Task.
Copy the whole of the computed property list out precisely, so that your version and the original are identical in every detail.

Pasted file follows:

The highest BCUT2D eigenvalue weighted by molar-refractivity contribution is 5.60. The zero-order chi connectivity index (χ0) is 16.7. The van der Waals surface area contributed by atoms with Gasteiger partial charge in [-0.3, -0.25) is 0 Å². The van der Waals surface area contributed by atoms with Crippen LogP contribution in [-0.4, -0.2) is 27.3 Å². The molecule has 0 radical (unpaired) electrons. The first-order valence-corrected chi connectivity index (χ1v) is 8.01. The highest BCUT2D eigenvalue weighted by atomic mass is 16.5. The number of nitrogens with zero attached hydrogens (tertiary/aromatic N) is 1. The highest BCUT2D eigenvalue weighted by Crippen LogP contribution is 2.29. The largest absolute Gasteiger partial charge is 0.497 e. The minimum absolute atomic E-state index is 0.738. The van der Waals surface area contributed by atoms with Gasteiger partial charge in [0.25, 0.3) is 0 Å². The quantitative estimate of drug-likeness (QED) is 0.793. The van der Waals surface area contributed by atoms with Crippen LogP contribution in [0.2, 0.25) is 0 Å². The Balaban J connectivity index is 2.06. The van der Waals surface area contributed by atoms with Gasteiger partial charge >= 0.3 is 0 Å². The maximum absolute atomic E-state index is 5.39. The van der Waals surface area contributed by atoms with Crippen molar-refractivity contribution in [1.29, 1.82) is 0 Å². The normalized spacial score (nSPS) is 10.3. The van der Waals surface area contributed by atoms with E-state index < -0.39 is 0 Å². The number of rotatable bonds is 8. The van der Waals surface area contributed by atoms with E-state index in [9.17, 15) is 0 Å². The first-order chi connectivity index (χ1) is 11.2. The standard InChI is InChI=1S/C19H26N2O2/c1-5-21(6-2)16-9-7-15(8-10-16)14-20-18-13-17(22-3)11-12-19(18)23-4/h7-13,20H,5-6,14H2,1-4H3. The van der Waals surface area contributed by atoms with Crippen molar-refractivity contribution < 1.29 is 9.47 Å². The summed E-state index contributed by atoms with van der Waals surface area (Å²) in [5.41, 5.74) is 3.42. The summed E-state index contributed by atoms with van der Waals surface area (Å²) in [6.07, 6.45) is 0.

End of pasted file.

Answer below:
The highest BCUT2D eigenvalue weighted by molar-refractivity contribution is 5.60. The zero-order chi connectivity index (χ0) is 16.7. The van der Waals surface area contributed by atoms with Gasteiger partial charge in [-0.3, -0.25) is 0 Å². The van der Waals surface area contributed by atoms with Crippen LogP contribution in [-0.4, -0.2) is 27.3 Å². The molecule has 0 radical (unpaired) electrons. The first-order valence-corrected chi connectivity index (χ1v) is 8.01. The highest BCUT2D eigenvalue weighted by atomic mass is 16.5. The number of nitrogens with zero attached hydrogens (tertiary/aromatic N) is 1. The highest BCUT2D eigenvalue weighted by Crippen LogP contribution is 2.29. The largest absolute Gasteiger partial charge is 0.497 e. The minimum absolute atomic E-state index is 0.738. The van der Waals surface area contributed by atoms with Gasteiger partial charge in [0.25, 0.3) is 0 Å². The quantitative estimate of drug-likeness (QED) is 0.793. The van der Waals surface area contributed by atoms with Crippen LogP contribution in [0.2, 0.25) is 0 Å². The Balaban J connectivity index is 2.06. The van der Waals surface area contributed by atoms with Gasteiger partial charge >= 0.3 is 0 Å². The maximum absolute atomic E-state index is 5.39. The van der Waals surface area contributed by atoms with Crippen molar-refractivity contribution in [1.29, 1.82) is 0 Å². The normalized spacial score (nSPS) is 10.3. The van der Waals surface area contributed by atoms with E-state index < -0.39 is 0 Å². The number of rotatable bonds is 8. The van der Waals surface area contributed by atoms with E-state index in [9.17, 15) is 0 Å². The first-order chi connectivity index (χ1) is 11.2. The standard InChI is InChI=1S/C19H26N2O2/c1-5-21(6-2)16-9-7-15(8-10-16)14-20-18-13-17(22-3)11-12-19(18)23-4/h7-13,20H,5-6,14H2,1-4H3. The van der Waals surface area contributed by atoms with Crippen molar-refractivity contribution < 1.29 is 9.47 Å². The summed E-state index contributed by atoms with van der Waals surface area (Å²) in [5.41, 5.74) is 3.42. The summed E-state index contributed by atoms with van der Waals surface area (Å²) in [6.07, 6.45) is 0.